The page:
Log Drive on the Connecticut

An intrepid story of the lumberjacks and rivermen who rode the logs in the big drives on the Connecticut River
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The drive got down to Fitzdale (today they call it Gilman), and the owner of the mill and the dam there wouldn't let them sluice through the dam. Stone & Webster, who were first-rate engineers but who didn't know much about logging, had brought in a man from Massachusetts named MacDonald to be general manager. MacDonald, who accompanied the drive in a Buick touring car, advised waiting. Big Phonse, who saw the water dropping every day, scowled and did not answer, but he took it upon himself to go and call the millman.

The tall, slim walking boss strode into the office, his spiked boots gouging little triangular holes in the polished hardwood floor.

"You open up those sluices," he said, "or God have mercy on you when I turn these rivermen loose. There'll be nothing left of you, your mill, and your dam."

He meant what he said, and the other man knew he meant it. The drive went through.

Just below Fitzdale began the "Horse-Race," a quarter of a mile of rock-toothed rapids that were the start of the Fifteen-Mile Falls. Sam Martin, one of the rivermen, had managed to get drunk and now, full of bravado and Old Granddad, he got into a bateau all alone and started down through the Horse-Race. A hundred yards down, the boat hit a rock and turned over, leaving Sam out in the middle of the rapids, clinging to a boulder and sober as a preacher.

No man had ever ridden a log through the Horse-Race, and eventually a bateau would have been procured to rescue Sam, but some playful riverman bet Bill Bacon ten dollars he couldn't ride a log down past Sam and pick him off that rock. Bill ran out over the surging logs, picked a big spruce and stayed on it through the white water. As the log drove past the rock, barely missing it, he grabbed Sam by the collar, hauled him clear, and brought him safely through.

Down the drive went, down and down. The wanigan—an Indian word meaning the tents, blankets, and cooking stuff needed on the drive—transported in high-wheeled wagons drawn by eight horses, kept up with it. It's quite a trick to drive eight horses. Next to rivermen, teamsters were the highest-paid men in the woods.

Log jams were the riverman's particular bane. There were all kinds of them—little ones, big ones, wing jams, jams easy to pick, and jams that could be moved only with dynamite. They formed on rocks out in the middle of the river, where they had to be approached cautiously in bateaux; they also formed in eddies close to shore, and in bends of the river. The stone piers of the numerous bridges that crossed the river always caused bad jams. Two bridges on the Fifteen-Mile Falls were destroyed by log jams and never rebuilt.

In high water the logs floated far off onto the farmer's meadows; in low water they were stranded on the ledges. From these places they had to be hauled by horses back into the water. Often hundreds of logs would be left stranded on some farmer's property, to be cleaned up by the rear crew and dragged into the river again. That operation was like plowing up a whole meadow, and after he'd been stung one year with Van Dyke's false promises to send a check, many a farmer would mount guard over the logs and demand his damages on the spot.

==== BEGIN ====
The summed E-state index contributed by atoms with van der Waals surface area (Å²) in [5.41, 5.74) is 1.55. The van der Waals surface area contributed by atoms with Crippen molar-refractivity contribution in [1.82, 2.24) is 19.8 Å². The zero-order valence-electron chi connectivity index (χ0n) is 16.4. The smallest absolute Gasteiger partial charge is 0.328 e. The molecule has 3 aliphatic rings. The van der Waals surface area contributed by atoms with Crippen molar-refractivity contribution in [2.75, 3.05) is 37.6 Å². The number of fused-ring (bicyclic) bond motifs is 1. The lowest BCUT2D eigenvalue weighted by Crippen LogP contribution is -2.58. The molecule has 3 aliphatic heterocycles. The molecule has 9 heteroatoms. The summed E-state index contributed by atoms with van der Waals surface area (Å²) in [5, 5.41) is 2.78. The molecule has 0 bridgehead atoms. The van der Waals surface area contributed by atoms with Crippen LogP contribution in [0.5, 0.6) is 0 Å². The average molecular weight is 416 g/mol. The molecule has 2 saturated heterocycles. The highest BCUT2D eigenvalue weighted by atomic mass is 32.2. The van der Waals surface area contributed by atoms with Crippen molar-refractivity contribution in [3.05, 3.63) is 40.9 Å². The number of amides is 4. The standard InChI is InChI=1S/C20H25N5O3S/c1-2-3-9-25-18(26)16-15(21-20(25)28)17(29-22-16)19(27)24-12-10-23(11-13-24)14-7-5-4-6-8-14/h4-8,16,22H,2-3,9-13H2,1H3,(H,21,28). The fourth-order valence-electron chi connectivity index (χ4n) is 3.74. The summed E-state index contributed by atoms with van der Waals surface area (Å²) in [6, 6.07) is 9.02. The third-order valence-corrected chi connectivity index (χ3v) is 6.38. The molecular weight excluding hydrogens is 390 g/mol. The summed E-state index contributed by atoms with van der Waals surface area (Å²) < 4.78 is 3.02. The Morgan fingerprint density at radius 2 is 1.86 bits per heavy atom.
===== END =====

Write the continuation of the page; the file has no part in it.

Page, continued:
Naturally, old George Van Dyke, whose favorite cry, whenever a riverman fell into the water, was, "To hell with the man! Save the cant dog!", would never pay if he could avoid it. Many fights ensued. Often, while some of the rivermen joyfully battled the horny-handed yeomen, another part of the crew would rustle the logs into the river again.

Curiously, a bad jam often gave the rivermen a little rest, for it required the personal attention of the boss, and after he had examined it with his keen professional eye, he sometimes grudgingly decided that the key log (every jam was formed by a primary, key log, which, if it could be reached and loosened, would let the whole jam "haul") could be moved only with dynamite. "Powder," they called it, and there were always one or two expert powdermen in the crew. Dan Bosse was a noted expert in its use. He could put a charge of powder under a boulder and land it fifty yards away, calling the spot.

But the necessary preparations took time, and while they were going on the rivermen perched on top of the jam, lit their pipes, and discovered, to their amazement, that it was a fine spring day. Whereat someone would leap down the face of the jam to a quiet eddy below and dance on a log, challenging anyone to come and roll ("birl" is the technical name) against him. He never had to ask twice. The two men would stand side by side near the center of the log and begin to spar for an opening by turning the log with their spiked boots. Faster and faster it rolled. Sometimes the loser was turned off in a hurry, unable to keep up—kersplash into the water. But if the two were evenly matched, then it was something to see. They would try all sorts of tricks leaping suddenly into the air to come down hard with both feet to bring the rapidly rotating log to a clear stop, thus throwing the other man forward and off—but the other man, with a loud guffaw, would be with him leap for leap and stop for stop. Or one would run out to the end of the log, putting the other man high in the air.

The drive finally came to the Narrows at Woodsville. It was the last time they ever put the old Mary Ann, the raft that carried the cook's equipment from Woodsville down, into the water. And the last time the horse raft was ever built. The horse raft was simply a log raft onto which they loaded the horses they might need to haul stranded logs into the water. Below Woodsville it wasn't logs on farmers' meadows that bothered the rivermen. But low water left the logs stranded, or jammed on the ledges, which was worse.